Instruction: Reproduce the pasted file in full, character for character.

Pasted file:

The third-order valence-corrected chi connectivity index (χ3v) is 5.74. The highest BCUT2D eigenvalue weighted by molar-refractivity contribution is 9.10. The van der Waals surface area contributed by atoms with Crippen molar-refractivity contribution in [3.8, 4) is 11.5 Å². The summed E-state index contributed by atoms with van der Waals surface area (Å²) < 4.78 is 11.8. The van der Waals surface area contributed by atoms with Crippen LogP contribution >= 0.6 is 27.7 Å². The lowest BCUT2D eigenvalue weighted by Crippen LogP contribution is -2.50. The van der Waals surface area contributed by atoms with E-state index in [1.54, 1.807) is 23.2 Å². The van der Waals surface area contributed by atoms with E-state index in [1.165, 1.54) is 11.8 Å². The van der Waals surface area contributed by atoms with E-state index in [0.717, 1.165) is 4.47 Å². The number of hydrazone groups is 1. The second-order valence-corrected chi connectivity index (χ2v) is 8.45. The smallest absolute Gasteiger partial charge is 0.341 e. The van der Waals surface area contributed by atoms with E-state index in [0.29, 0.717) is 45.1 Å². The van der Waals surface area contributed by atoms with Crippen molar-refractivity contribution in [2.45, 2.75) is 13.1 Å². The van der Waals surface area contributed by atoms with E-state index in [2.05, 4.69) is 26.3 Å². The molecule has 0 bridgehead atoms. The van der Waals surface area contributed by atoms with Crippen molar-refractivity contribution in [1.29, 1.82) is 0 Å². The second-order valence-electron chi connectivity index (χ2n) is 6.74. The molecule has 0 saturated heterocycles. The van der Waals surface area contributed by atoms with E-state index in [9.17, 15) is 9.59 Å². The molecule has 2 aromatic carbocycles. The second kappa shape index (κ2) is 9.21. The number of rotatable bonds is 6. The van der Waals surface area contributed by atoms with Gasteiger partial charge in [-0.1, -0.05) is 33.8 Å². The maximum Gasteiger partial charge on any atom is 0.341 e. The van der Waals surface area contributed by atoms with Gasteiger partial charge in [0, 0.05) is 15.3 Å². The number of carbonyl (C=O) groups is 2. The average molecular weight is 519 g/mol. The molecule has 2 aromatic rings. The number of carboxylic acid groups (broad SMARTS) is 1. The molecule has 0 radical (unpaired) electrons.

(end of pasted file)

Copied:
The third-order valence-corrected chi connectivity index (χ3v) is 5.74. The highest BCUT2D eigenvalue weighted by molar-refractivity contribution is 9.10. The van der Waals surface area contributed by atoms with Crippen molar-refractivity contribution in [3.8, 4) is 11.5 Å². The summed E-state index contributed by atoms with van der Waals surface area (Å²) < 4.78 is 11.8. The van der Waals surface area contributed by atoms with Crippen LogP contribution >= 0.6 is 27.7 Å². The lowest BCUT2D eigenvalue weighted by Crippen LogP contribution is -2.50. The van der Waals surface area contributed by atoms with E-state index in [1.54, 1.807) is 23.2 Å². The van der Waals surface area contributed by atoms with E-state index in [1.165, 1.54) is 11.8 Å². The van der Waals surface area contributed by atoms with E-state index in [0.717, 1.165) is 4.47 Å². The number of hydrazone groups is 1. The second-order valence-corrected chi connectivity index (χ2v) is 8.45. The smallest absolute Gasteiger partial charge is 0.341 e. The van der Waals surface area contributed by atoms with E-state index in [0.29, 0.717) is 45.1 Å². The van der Waals surface area contributed by atoms with Crippen molar-refractivity contribution in [2.45, 2.75) is 13.1 Å². The van der Waals surface area contributed by atoms with E-state index in [2.05, 4.69) is 26.3 Å². The molecule has 0 bridgehead atoms. The van der Waals surface area contributed by atoms with Crippen molar-refractivity contribution in [1.29, 1.82) is 0 Å². The second-order valence-electron chi connectivity index (χ2n) is 6.74. The molecule has 0 saturated heterocycles. The van der Waals surface area contributed by atoms with E-state index in [9.17, 15) is 9.59 Å². The molecule has 2 aromatic carbocycles. The second kappa shape index (κ2) is 9.21. The number of rotatable bonds is 6. The van der Waals surface area contributed by atoms with Gasteiger partial charge in [-0.1, -0.05) is 33.8 Å². The maximum Gasteiger partial charge on any atom is 0.341 e. The van der Waals surface area contributed by atoms with Gasteiger partial charge in [0, 0.05) is 15.3 Å². The number of carbonyl (C=O) groups is 2. The average molecular weight is 519 g/mol. The molecule has 2 aromatic rings. The number of carboxylic acid groups (broad SMARTS) is 1. The molecule has 0 radical (unpaired) electrons.